Crickets, known scientifically as Gryllus campestris, belong to the order Orthoptera. Crickets mainly have cylindrical bodies, round heads, and long antennae. The hind legs have enlarged femora which enables them to jump long distances. Some species of crickets are able to chirp by rubbing two specially textured limbs together. Cricket chirp at different rates depending on
their species and the temperature of their environment. Nearly 900 species of crickets have been described. Crickets are attracted to dark, moist environments and spend the majority of their time close to water and shaded areas. They occur is varied habitats from grasslands, forests, marshes, and caves. They are nocturnal insects so they tend to stay in mulch areas and small cracks and crevices around the home during the day. Most crickets tend to be omnivores and accept a wide range of organic food including flowers, fruit, leaves, and seeds. Other more predatory species feed on inveterate eggs, larvae, pupae, molting insects, and aphids. Cricket activity is most common during the spring. Crickets mate in the late summer, early fall. They lay their eggs right before winter and then enter a state of hibernation, known as diapause, until spring. In areas where weather conditions permit, crickets may mate during any season and can produce offspring year-round.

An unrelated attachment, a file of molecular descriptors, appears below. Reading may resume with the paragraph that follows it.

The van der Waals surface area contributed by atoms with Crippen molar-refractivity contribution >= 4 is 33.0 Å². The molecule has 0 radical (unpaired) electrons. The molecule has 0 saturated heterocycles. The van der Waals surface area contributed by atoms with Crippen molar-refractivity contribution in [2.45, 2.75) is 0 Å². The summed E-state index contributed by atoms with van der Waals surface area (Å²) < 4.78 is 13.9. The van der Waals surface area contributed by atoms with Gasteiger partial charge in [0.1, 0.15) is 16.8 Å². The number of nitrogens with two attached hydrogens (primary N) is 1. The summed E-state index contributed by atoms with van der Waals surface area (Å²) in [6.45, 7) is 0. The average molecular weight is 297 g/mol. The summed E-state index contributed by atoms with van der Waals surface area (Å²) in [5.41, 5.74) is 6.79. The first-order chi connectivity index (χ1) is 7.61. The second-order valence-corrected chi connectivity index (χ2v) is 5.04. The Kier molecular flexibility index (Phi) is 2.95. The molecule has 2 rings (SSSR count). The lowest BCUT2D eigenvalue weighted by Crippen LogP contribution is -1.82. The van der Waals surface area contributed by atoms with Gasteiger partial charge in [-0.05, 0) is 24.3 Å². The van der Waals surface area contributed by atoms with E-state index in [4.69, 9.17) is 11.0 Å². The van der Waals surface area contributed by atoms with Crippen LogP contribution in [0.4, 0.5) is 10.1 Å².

Common Pests

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